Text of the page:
Krekar faces indictment and jail
January 21, 2011
Mullah Krekar, charged last fall with making threats and inciting terrorist acts, now faces indictment by Norwegian prosecutors and could get hit with a 15-year jail term. It seems increasingly unlikely that he’ll be sent back to northern Iraq, either forcibly or of his own free will.
A spokesman for Norway’s police intelligence unit PST told newspaper Dagsavisen and other media that he could “confirm that we are working with a proposal for an indictment in connection with the threats Krekar made last year.”
The PST’s conclusions will be delivered to state criminal prosecutors for a decision on whether they’ll file a case against Krekar, who won asylum in Norway in the early 1990s but later violated its terms by traveling back to the area he fled to run a guerrilla group there. He ultimately was deemed a threat to national security, has often sparked public outrage, and Norwegian authorities want to expel him, but haven’t sent him back to northern Iraq (Kurdistan) for fear he’d be executed.
This week, Krekar tried to grab the media spotlight once again by repeating earlier claims that he’d like to “go home,” but only if his name is stricken from international lists of terrorist suspects. That’s unlikely to occur, given his past.
Now Erna Solberg, head of Norway’s Conservative Party and among those targeted by Krekar’s threats, says Krekar must be prevented from leaving Norway if he’s under indictment.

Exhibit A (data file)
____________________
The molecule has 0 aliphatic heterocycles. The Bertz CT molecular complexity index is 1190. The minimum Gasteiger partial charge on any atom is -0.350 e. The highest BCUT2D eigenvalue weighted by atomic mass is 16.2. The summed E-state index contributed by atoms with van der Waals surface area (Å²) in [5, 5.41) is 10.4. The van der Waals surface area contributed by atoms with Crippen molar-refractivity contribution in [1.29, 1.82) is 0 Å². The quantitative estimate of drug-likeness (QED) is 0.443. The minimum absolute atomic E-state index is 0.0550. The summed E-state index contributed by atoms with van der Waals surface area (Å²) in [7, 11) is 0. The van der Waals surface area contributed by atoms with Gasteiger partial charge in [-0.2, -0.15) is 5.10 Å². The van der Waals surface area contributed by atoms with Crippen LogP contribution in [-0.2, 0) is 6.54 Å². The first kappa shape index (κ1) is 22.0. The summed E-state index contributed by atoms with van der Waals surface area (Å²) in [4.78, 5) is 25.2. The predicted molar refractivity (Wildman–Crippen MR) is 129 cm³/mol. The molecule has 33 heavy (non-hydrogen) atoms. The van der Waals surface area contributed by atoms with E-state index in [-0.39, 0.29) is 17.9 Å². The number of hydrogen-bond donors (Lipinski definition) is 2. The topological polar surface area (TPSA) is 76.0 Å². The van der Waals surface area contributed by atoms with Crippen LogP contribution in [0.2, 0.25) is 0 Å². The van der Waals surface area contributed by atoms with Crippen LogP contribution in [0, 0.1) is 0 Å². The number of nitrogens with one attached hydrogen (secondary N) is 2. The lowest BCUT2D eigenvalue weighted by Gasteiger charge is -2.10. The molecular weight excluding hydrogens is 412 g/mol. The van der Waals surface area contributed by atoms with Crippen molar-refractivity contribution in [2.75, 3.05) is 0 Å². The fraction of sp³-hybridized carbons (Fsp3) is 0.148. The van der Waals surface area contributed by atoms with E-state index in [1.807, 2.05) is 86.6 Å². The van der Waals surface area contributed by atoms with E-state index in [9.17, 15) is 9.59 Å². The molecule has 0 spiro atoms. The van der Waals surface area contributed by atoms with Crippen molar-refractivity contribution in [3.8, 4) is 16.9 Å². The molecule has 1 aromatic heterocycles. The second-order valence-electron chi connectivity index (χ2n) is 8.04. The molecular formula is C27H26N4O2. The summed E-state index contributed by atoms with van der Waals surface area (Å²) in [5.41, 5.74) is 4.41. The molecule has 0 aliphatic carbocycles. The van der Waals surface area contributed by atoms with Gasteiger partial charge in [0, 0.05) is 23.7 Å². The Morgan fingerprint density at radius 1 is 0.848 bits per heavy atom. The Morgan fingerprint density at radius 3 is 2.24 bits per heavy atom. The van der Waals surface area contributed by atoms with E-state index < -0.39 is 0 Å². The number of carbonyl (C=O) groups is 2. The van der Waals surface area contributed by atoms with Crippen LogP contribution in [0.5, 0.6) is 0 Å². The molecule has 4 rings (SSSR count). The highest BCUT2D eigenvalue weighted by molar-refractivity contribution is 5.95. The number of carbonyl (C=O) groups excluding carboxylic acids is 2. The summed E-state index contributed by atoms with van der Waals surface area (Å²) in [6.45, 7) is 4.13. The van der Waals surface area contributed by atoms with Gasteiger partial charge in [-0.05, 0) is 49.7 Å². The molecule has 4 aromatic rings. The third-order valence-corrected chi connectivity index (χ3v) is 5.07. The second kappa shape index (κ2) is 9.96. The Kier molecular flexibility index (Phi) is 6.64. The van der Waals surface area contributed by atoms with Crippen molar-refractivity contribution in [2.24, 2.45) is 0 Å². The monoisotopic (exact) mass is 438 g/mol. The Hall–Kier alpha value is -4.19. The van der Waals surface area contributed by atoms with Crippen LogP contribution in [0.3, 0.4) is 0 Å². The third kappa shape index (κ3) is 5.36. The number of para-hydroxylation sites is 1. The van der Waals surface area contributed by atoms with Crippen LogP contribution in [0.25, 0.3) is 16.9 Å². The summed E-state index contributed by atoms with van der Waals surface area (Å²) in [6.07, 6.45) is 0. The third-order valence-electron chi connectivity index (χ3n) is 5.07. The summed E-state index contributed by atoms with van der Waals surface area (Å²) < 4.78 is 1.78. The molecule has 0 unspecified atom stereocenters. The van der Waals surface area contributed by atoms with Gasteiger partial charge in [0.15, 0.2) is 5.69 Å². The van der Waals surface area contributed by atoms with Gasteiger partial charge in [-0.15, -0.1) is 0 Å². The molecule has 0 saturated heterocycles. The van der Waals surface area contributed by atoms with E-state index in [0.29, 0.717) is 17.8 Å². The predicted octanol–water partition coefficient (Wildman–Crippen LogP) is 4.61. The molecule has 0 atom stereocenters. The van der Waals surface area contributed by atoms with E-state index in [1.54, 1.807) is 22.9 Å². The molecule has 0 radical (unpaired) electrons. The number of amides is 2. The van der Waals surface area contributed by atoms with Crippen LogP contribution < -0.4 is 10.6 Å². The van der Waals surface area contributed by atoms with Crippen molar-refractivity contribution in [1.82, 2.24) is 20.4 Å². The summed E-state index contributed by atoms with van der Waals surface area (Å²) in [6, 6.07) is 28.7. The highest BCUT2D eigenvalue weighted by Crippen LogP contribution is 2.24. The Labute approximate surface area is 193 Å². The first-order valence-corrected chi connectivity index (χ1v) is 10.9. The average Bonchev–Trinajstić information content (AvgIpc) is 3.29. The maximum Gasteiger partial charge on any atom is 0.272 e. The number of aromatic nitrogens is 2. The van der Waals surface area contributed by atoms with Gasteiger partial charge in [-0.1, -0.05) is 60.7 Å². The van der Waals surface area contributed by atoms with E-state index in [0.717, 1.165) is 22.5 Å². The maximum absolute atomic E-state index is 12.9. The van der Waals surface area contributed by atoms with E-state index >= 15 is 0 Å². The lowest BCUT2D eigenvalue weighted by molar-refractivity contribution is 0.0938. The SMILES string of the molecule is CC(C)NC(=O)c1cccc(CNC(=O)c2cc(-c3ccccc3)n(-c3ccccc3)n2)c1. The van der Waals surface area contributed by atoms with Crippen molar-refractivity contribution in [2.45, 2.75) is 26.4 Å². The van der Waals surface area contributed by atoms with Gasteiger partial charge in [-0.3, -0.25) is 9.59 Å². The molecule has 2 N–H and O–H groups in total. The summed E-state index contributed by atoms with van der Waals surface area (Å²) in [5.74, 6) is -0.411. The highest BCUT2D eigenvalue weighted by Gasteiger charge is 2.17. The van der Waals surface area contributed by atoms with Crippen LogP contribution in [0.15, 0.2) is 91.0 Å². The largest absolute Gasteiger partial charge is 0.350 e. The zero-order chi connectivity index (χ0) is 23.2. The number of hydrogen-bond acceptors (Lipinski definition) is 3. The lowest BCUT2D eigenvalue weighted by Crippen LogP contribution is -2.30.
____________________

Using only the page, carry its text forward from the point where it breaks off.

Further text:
“I believe that people who do something wrong should be convicted, and it would be unnatural to send someone out (of the country) if a conviction is looming,” Solberg told Dagsavisen. “If Krekar is indicted, it’s my opinion that he can’t be sent out of the country or be allowed to travel out of the country until his case is handled and decided.”
Foreign Minister Jonas Gahr Støre said earlier this week that Krekar can leave whenever he wants, and Norwegian officials have made it clear he’s no longer welcome in Norway. Solberg, who also tried to deport him when she was a government minister herself, now points out, though, that Krekar’s passport was taken from him so he has no travel documents. No airline, she added, would allow him on a flight since he’s on the lists of terror suspects.
Meanwhile, many experts agree that northern Iraq is not nearly as dangerous as it once was. Newspaper Aftenposten noted Friday that the Kurdish area has had free elections and economic development and is expected to become an independent state, with secular parties living in more peace with one another.
Krekar indicated this week that he may want to run for office himself in the area, although his former guerrilla group is far from popular. Kurdistan may not want Krekar back, but if Krekar himself doesn’t think his life is in danger, Norwegian authorities may send him back, possibly even to serve a jail term if he’s indicted and convicted on the current charges.